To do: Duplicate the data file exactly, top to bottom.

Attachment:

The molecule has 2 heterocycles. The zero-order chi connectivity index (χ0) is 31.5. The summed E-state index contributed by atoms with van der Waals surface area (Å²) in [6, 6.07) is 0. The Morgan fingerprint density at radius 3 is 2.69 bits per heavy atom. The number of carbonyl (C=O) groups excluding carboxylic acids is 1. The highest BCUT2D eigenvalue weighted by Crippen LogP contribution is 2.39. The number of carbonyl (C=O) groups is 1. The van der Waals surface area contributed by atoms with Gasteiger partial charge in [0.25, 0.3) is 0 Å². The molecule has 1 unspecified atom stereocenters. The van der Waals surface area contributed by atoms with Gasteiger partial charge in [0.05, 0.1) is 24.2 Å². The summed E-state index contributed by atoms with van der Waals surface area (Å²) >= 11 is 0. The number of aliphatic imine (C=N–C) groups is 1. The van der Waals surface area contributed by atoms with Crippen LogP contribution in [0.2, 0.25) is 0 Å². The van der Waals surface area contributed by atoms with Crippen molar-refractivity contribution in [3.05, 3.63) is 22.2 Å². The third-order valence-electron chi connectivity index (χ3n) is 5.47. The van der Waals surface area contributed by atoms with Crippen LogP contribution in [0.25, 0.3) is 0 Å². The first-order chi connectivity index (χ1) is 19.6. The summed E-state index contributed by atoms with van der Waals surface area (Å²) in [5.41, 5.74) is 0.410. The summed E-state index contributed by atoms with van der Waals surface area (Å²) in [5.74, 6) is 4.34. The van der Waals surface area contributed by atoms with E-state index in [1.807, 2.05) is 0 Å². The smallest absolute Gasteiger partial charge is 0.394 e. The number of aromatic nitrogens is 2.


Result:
The molecule has 2 heterocycles. The zero-order chi connectivity index (χ0) is 31.5. The summed E-state index contributed by atoms with van der Waals surface area (Å²) in [6, 6.07) is 0. The Morgan fingerprint density at radius 3 is 2.69 bits per heavy atom. The number of carbonyl (C=O) groups excluding carboxylic acids is 1. The highest BCUT2D eigenvalue weighted by Crippen LogP contribution is 2.39. The number of carbonyl (C=O) groups is 1. The van der Waals surface area contributed by atoms with Gasteiger partial charge in [0.25, 0.3) is 0 Å². The molecule has 1 unspecified atom stereocenters. The van der Waals surface area contributed by atoms with Gasteiger partial charge in [0.05, 0.1) is 24.2 Å². The summed E-state index contributed by atoms with van der Waals surface area (Å²) >= 11 is 0. The number of aliphatic imine (C=N–C) groups is 1. The van der Waals surface area contributed by atoms with Crippen LogP contribution in [0.2, 0.25) is 0 Å². The van der Waals surface area contributed by atoms with Crippen molar-refractivity contribution in [3.05, 3.63) is 22.2 Å². The third-order valence-electron chi connectivity index (χ3n) is 5.47. The van der Waals surface area contributed by atoms with Crippen LogP contribution in [0.25, 0.3) is 0 Å². The first-order chi connectivity index (χ1) is 19.6. The summed E-state index contributed by atoms with van der Waals surface area (Å²) in [5.41, 5.74) is 0.410. The summed E-state index contributed by atoms with van der Waals surface area (Å²) in [5.74, 6) is 4.34. The van der Waals surface area contributed by atoms with E-state index in [1.807, 2.05) is 0 Å². The smallest absolute Gasteiger partial charge is 0.394 e. The number of aromatic nitrogens is 2.